February 10, 2013

Music Review: Satan's Wrath - Galloping Blasphemy

Recent weeks have seen me exploring a few of the doom metal artists I have in my collection that I am not have listened too all that much. I have discovered that I quite enjoy the style they offer and am seeking more. One of the artists I stumbled across was Satan's Wrath, whose debut album, Galloping Blasphemy.  arrived last September via Metal Blade. I have to say, while this may not be a groundbreaking release, it certain, is a captivating one that has plenty to offer the metal fan's ear.

The band, which does not seem to have any official web presence, is the work of two men. Tas Danazoglou (ex-Electric Wizard) handles everything except the guitar, which is ably manned by Stamos K. Together they have crafted a blackened thrash album that hearkens back to the days when black and thrash metal were young, when bands like Venom, Mercyful Fate, and Possessed were laying the groundwork for what was to come.

Galloping Blasphemy is an accurate title for this collection of galloping retro black metal. While the production quality is suitably modern, there is a rough around the edge quality that helps give it that retro sound. Technical guitar lines, frighteningly growled lyrics in praise of Satan, and plenty of reverb to fill linings out all add up to one solid slab of metal that will make you want to turn out the lights, put on a scary face and put your horns up high.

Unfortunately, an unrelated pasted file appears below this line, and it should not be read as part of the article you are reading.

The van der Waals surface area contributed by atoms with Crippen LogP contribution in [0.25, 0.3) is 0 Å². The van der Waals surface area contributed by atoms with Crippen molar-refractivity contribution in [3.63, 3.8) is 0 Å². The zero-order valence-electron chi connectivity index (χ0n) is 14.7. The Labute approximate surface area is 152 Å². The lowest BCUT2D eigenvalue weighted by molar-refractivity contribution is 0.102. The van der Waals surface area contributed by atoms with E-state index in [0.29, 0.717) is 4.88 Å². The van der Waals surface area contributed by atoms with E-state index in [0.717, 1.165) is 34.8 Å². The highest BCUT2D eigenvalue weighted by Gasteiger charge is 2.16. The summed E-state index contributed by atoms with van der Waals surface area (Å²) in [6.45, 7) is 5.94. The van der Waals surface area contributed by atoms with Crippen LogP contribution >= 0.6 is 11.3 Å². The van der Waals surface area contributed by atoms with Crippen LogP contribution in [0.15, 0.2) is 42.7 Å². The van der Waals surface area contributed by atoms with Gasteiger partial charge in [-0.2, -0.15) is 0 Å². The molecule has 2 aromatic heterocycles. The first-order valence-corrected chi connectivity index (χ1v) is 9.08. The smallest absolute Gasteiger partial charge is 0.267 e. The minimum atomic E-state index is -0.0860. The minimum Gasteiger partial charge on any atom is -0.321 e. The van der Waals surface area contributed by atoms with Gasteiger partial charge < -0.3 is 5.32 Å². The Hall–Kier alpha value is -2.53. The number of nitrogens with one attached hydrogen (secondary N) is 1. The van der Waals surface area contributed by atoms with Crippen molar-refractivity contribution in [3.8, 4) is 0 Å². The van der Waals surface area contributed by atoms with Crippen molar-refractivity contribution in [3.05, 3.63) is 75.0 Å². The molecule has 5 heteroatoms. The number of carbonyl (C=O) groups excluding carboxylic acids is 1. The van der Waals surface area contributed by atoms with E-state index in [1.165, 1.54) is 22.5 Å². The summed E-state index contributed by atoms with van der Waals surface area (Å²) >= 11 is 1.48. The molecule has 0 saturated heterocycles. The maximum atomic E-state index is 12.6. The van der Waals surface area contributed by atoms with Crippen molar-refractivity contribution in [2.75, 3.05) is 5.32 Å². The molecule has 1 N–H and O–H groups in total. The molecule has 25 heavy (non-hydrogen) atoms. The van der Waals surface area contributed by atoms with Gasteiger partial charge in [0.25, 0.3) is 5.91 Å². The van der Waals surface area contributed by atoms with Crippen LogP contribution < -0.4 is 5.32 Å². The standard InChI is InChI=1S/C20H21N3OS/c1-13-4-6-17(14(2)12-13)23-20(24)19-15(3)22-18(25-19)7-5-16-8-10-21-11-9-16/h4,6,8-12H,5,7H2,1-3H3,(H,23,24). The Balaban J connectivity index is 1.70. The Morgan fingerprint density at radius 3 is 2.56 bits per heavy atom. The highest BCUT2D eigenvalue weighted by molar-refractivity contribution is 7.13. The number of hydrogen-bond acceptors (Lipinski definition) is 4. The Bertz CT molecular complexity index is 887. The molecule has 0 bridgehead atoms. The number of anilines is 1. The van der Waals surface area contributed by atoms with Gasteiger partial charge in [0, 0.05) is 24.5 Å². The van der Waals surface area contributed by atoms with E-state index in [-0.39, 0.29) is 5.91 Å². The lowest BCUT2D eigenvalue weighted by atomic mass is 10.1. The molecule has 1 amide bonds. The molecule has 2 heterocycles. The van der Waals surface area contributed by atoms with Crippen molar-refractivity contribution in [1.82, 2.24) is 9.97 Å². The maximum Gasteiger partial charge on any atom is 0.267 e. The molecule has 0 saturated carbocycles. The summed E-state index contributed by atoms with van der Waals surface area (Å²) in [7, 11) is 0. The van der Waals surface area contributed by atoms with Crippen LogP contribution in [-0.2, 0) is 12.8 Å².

Yes, I know that sounds more than a little goofy, but there is something about this album that is endearing in a praise Satan fashion. They make no attempt to hide what they are doing. It is straight up, raw, and very catchy. The very first track, "Leonard Rising - Night of the Whip," gives you a really good idea of what you are in for.

The two responsible for a tight unit, the music is fully focused and well realized. It displays technical skill while also exhibiting a deceptive simplicity. The leads are melodic, aggressive and fit perfectly, nestled among the rough edged galloping riffs while the guttural vocals just drive everything home.

I would have to say the centerpiece of the album is "Hail Tritone, Hail Lucifer." It has an opening opening riff reminiscent of the NWOBHM before introducing a darker riff that moves the tune in a more early black metal direction. Then there is always that voice, enigmatic and evil.

Satan's Wrath brings black back to its roots. It does not do it with quite the same level of art as other modern acts, but the wielding of metal as a blunt instrument is not necessarily a bad ting, especially if this is the result. The rough technicality of this tight unit is one to be praised.

So, lets turn those clocks back to 1986 and turn up the stereo.


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